From this moment begins the long aging process of the Parmesan cheese, every fifteen days the cheeses are cleaned and checked in order to guarantee the quality of the resulting product. After twelve months, dairy technicians evaluates the cheese by beating with a tiny hammer the sides of cheese and listening the sound which is produced in order to determine its quality. In case the cheese is considered as good and having the required quality, it is then marked with an incandescent iron. Parmesan cheese of superior quality is also marked with the quality sign “extra”. After 24 months the Parmesan cheese is ready to be enjoyed.



 Parmesan cheese, purchased in portions obtained by cutting the cheese in pieces, (preferably cut with the proper almond shaped knife), allow the appreciation of the cheese's characteristics such as color, typical granular structure, and must be wrapped in a plastic or aluminum film, and it should be kept in the lower part of the refrigerator, at a temperature from 0° to +5° C. (32° to 41° F) Particular attention should be paid to the crust which must be kept clean in order to prevent the formation of molds. The modern packing technology allows to obtain a product which is cut in specific pieces that will satisfy the most recurring needs while guaranteeing hygiene and ease of transportation.


How to Cut Parmesan Cheese

 First of all, make sure you have the characteristic short almond shaped knife, it should be pointed as well as having a blade on one of its sides in order to make easier the penetration of the knife while the other thicker side will be used as a wedge. Parmesan cheese does not get cut, it gets “opened”, in order not to alter the inner structure and keep the original granularity. The operation starts by tracing a line, as well as on the sides, which divides the cheese in two halves, then the crust will be incised along this line while penetrating the knife, in some points of the line, for about 2 centimeters (1 inch). At the extremities of one side of the cheese's diameter, two knives will be hammered, with strength, in order to have these knives working as wedges and the cheese will open in two equal halves. This operation requires lots of experience and attention because the opening of the cheese will be considered as perfect only when the internal structure of the cheese will have opposed the same level of resistance on both halves. Even subsequent “cuts” must be done in the same way in order to obtain equal pieces having the same proportion of crust and paste.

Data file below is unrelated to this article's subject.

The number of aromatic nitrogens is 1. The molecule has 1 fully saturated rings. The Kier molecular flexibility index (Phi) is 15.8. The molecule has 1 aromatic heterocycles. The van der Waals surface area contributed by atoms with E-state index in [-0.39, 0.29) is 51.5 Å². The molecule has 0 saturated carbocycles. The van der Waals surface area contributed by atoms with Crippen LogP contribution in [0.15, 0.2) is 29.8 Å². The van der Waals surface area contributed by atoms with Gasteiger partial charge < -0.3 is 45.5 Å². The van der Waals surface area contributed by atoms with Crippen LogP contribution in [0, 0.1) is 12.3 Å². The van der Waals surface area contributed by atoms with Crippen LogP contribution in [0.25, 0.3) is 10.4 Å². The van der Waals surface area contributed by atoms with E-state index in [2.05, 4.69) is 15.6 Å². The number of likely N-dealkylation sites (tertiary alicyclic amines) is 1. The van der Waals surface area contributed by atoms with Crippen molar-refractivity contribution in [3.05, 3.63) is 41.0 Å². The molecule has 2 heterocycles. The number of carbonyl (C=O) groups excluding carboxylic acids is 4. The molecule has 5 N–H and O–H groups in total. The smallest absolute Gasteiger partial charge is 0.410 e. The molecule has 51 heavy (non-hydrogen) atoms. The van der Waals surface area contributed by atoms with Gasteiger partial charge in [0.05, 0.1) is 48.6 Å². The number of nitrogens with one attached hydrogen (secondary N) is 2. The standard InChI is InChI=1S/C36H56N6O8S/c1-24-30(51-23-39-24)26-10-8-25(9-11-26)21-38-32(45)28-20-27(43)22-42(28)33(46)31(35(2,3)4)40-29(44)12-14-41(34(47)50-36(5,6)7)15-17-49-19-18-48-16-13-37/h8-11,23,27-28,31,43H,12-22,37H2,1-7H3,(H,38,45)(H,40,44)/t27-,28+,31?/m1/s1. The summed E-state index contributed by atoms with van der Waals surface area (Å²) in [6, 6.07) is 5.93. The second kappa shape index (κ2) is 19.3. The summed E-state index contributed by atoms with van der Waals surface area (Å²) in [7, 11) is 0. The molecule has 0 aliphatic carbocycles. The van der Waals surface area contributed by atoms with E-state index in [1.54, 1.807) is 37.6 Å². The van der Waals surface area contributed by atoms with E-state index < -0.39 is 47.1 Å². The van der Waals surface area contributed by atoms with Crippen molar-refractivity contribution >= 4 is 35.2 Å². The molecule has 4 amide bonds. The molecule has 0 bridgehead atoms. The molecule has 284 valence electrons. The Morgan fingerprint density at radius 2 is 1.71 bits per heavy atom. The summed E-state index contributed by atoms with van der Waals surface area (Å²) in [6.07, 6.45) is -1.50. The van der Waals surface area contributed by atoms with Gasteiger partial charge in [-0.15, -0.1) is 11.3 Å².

Some Useful Information

 Experienced people who works in the making of Parmesan cheese make use of specific terms to classify and qualify this product. They define a Parmesan cheese as “new” when it was produced in the current year; “mature” when it was aged from 12 to 18 months; “old” when it was aged from 18 to 24 months; “very old” when it was aged for more than two summer seasons (from 24 to 36 months).

 One of the most characteristic aspects of Parmesan cheese is the color of its paste. When the color is “straw yellow” it means the cows were fed with fresh forage. The color of Parmesan cheese is evenly soft and smooth along the whole surface of the paste and ranges from golden-straw yellow to straw yellow.

 Another typical aspect of Parmesan cheese is concerned the paste which, as the product gets mature, detaches in thin chips converging to the center of the cheese; the paste is pretty soft and has a very tiny granularity.